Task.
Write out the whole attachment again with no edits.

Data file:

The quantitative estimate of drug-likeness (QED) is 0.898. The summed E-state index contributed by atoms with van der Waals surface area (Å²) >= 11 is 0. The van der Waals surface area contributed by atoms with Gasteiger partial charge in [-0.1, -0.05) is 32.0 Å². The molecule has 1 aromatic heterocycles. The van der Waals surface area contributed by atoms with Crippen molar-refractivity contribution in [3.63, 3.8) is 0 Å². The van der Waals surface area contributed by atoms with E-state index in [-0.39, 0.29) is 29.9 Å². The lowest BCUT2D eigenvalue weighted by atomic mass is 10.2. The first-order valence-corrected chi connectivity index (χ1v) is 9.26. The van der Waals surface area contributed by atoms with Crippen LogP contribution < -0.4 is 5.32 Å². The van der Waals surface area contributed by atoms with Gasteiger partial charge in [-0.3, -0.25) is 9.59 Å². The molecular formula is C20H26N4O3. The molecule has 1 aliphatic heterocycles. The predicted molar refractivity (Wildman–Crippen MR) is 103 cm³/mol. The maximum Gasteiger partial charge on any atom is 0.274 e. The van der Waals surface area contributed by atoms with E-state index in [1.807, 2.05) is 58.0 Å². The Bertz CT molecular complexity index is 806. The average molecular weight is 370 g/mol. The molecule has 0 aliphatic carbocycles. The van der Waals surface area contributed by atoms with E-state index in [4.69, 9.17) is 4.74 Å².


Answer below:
The quantitative estimate of drug-likeness (QED) is 0.898. The summed E-state index contributed by atoms with van der Waals surface area (Å²) >= 11 is 0. The van der Waals surface area contributed by atoms with Gasteiger partial charge in [-0.1, -0.05) is 32.0 Å². The molecule has 1 aromatic heterocycles. The van der Waals surface area contributed by atoms with Crippen molar-refractivity contribution in [3.63, 3.8) is 0 Å². The van der Waals surface area contributed by atoms with E-state index in [-0.39, 0.29) is 29.9 Å². The lowest BCUT2D eigenvalue weighted by atomic mass is 10.2. The first-order valence-corrected chi connectivity index (χ1v) is 9.26. The van der Waals surface area contributed by atoms with Crippen LogP contribution < -0.4 is 5.32 Å². The van der Waals surface area contributed by atoms with Gasteiger partial charge in [-0.3, -0.25) is 9.59 Å². The molecular formula is C20H26N4O3. The molecule has 1 aliphatic heterocycles. The predicted molar refractivity (Wildman–Crippen MR) is 103 cm³/mol. The maximum Gasteiger partial charge on any atom is 0.274 e. The van der Waals surface area contributed by atoms with E-state index in [1.807, 2.05) is 58.0 Å². The Bertz CT molecular complexity index is 806. The average molecular weight is 370 g/mol. The molecule has 0 aliphatic carbocycles. The van der Waals surface area contributed by atoms with E-state index in [4.69, 9.17) is 4.74 Å².